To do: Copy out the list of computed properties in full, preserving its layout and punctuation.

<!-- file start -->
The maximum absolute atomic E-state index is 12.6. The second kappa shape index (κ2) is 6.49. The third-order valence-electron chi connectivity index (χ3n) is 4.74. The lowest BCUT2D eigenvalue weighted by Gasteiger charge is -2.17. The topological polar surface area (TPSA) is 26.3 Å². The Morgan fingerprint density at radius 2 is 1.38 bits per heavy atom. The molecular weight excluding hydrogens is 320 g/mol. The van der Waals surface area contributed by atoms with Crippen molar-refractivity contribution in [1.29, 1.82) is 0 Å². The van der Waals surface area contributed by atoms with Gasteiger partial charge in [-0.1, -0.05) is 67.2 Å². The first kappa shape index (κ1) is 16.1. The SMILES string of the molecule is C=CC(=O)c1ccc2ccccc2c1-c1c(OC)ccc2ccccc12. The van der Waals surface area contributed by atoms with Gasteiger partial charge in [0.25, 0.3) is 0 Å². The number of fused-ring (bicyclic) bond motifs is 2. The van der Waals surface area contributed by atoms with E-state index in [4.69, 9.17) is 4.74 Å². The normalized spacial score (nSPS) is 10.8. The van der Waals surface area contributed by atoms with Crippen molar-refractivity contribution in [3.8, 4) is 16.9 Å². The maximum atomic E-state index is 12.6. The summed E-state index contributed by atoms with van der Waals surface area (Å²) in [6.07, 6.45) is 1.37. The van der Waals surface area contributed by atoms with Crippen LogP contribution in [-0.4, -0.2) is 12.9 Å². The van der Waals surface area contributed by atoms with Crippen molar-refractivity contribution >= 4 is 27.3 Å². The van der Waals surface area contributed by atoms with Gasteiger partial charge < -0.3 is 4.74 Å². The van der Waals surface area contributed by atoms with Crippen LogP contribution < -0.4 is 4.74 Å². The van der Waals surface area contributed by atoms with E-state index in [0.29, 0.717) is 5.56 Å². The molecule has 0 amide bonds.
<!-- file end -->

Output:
The maximum absolute atomic E-state index is 12.6. The second kappa shape index (κ2) is 6.49. The third-order valence-electron chi connectivity index (χ3n) is 4.74. The lowest BCUT2D eigenvalue weighted by Gasteiger charge is -2.17. The topological polar surface area (TPSA) is 26.3 Å². The Morgan fingerprint density at radius 2 is 1.38 bits per heavy atom. The molecular weight excluding hydrogens is 320 g/mol. The van der Waals surface area contributed by atoms with Crippen molar-refractivity contribution in [1.29, 1.82) is 0 Å². The van der Waals surface area contributed by atoms with Gasteiger partial charge in [-0.1, -0.05) is 67.2 Å². The first kappa shape index (κ1) is 16.1. The SMILES string of the molecule is C=CC(=O)c1ccc2ccccc2c1-c1c(OC)ccc2ccccc12. The van der Waals surface area contributed by atoms with Gasteiger partial charge in [0.25, 0.3) is 0 Å². The number of fused-ring (bicyclic) bond motifs is 2. The van der Waals surface area contributed by atoms with E-state index in [4.69, 9.17) is 4.74 Å². The normalized spacial score (nSPS) is 10.8. The van der Waals surface area contributed by atoms with Crippen molar-refractivity contribution in [3.8, 4) is 16.9 Å². The maximum atomic E-state index is 12.6. The summed E-state index contributed by atoms with van der Waals surface area (Å²) in [6.07, 6.45) is 1.37. The van der Waals surface area contributed by atoms with Crippen LogP contribution in [-0.4, -0.2) is 12.9 Å². The van der Waals surface area contributed by atoms with Crippen molar-refractivity contribution >= 4 is 27.3 Å². The van der Waals surface area contributed by atoms with Gasteiger partial charge < -0.3 is 4.74 Å². The van der Waals surface area contributed by atoms with Crippen LogP contribution < -0.4 is 4.74 Å². The van der Waals surface area contributed by atoms with E-state index in [0.29, 0.717) is 5.56 Å². The molecule has 0 amide bonds.